Models of Social Development Applied in the Case of the “Plan Ceibal” in Uruguay
The central aim of this research is to critically examine the “Plan Ceibal” as a project for national development in Uruguay. The study explores three areas: the development approach, focusing on the use of technology to promote social change; the role of the state as facilitator of such process; and the communication model to consider potentialities and limitations for social dialogue. The method applied is a discourse analysis of the official documents issued by the various public offices during the last three years: 2007, 2008 and 2009.
Assessing the strengths and limitations of Corporate Social Responsibility (CSR) Initiatives: A Case Study of two MNCs in the Information and Communication Technology (ICT) sector in Bangalore, India
This qualitative research study contributes to a contextualized understanding of the CSR policies of two IT companies operating in Bangalore, India. The main purpose of this research is to investigate the strengths and limitations of CSR initiatives from the perspective of the project’s target population, and to critically analyze whether the CSR initiatives are responsive to the development needs, concerns, and priorities of the communities at the receiving end of these initiatives. Such an approach is crucial for understanding what CSR means for the poor and disadvantaged groups and how CSR can be utilized as a development tool for improving the lives of the marginalized and disadvantaged groups in India.
Examining the Clean Development Mechanism: Implications for combating climate change and for development
This Major Research Paper (MRP) examines the approval process of the United Nations Clean Development Mechanism (CDM), as it pertains to a reforestation projecting occurring in Minas Gerais, Brazil. I examine and address the documentation used in the CDM approval process to assess this project’s contribution to offsetting greenhouse gas emissions and sustainable development. This example allows me to discuss the practicalities, shortcomings and potential of the CDM. Specifically, the concept of additionality and the project’s social and environmental contributions are scrutinized to identify whether some of the critiques surrounding the CDM are inherent or whether the problem lies in the initial selection and validation phrases.
Regional Disparities in Resource Allocation: The Case of Northern Ghana
Perhaps one measure of the legitimate success of development is not only in how governments and policies deal with poverty, but also how they deal with regional inequalities which both produce and reinforce this. Such is the case of a long and intractable problem of the multiple inequalities between the northern regions in Ghana and other parts of the country. This study takes a critical look at the historical background of underdevelopment in northern Ghana. While colonial anti-development policy, perceived by some writers, as the origin of northern Ghana’s poverty, is given a critical review, the study focuses primarily on the post-independence government policies of neglect and disparities in resource allocation, which have been reinforced by the World Bank’s economic reforms and neoliberal policies. The study also explores the depth of poverty in the north, areas of resource disparities, some implications of these disparities, and why post-independence governments have not been able to change this colonial legacy.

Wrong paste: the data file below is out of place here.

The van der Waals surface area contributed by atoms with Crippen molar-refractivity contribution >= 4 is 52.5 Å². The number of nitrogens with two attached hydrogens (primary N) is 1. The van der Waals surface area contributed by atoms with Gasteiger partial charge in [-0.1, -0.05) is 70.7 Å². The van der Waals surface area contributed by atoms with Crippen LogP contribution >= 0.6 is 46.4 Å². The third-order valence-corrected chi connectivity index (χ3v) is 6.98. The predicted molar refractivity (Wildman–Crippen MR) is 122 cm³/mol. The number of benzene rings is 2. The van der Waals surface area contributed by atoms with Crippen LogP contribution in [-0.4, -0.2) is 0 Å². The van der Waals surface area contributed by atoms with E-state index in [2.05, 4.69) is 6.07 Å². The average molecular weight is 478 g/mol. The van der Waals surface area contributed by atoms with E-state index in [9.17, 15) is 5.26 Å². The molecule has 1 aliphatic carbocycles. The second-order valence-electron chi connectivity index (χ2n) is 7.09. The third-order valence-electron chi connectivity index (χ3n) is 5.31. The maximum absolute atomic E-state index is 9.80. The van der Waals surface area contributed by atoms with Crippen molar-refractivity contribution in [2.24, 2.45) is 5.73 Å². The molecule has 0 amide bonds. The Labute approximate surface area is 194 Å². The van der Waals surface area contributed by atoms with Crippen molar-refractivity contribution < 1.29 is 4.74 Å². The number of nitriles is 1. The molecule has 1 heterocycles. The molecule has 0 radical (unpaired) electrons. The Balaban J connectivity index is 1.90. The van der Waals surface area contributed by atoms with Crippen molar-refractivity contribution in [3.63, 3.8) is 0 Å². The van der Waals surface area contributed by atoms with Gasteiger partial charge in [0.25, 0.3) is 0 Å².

Analysing a Women’s Empowerment Program in Lahore, Pakistan
This paper looks at issues surrounding the definition, contestation and measurement of empowerment through analyzing an NGO-led women’s empowerment program in Lahore, Pakistan. I suggest a framework consisting of three components (material component, critical consciousness component and the enabling environment component) that can aid the analysis of women’s empowerment programs in Pakistan and similar contexts. Through looking at both micro-credit and adult-literacy/skills-building programs the paper emphasizes that empowerment of women must include both women’s practical and strategic interests in order to lead a long lasting transformations in their position. The case study also suggests that an effort has to be made to include poor women in rural and slum settings, in the designing, implementation, monitoring and evaluation of their empowerment programs.
Negotiating the Flood: The Encounter with Climate Change in Tuvalu
The purpose of this thesis is to begin an unraveling of the encounter taking place between universal Climate Change and Tuvalu. Based on ten weeks of fieldwork on two Tuvaluan islands, the work provides a preliminary description of the dynamics this encounter has generated and poses questions for further investigation of the topic. Central to this encounter is the place of Christianity in the lives of Tuvaluan people. The negotiations and new associations with Climate Change that emerge through the encounter raise questions about the politics of universal nature, knowledge, and faith.
The African and Caribbean Council on HIV in Ontario and Community Participation: Challenges and Prospects
The African and Caribbean Council on HIV/AIDS in Ontario (ACCHO) is a provincial organization committed to HIV prevention, treatment, research and advocacy. A key principle of ACCHO’s strategy is ensuring that African and Caribbean community members are involved in its work. Community participation has been identified as a critical component of HIV prevention worldwide. This study examines the mechanisms that ACCHO has put in place to facilitate community participation. To provide a balance view of how ACCHO involves the community in its work, the study also highlights some of the challenges associated with ACCHO’s work.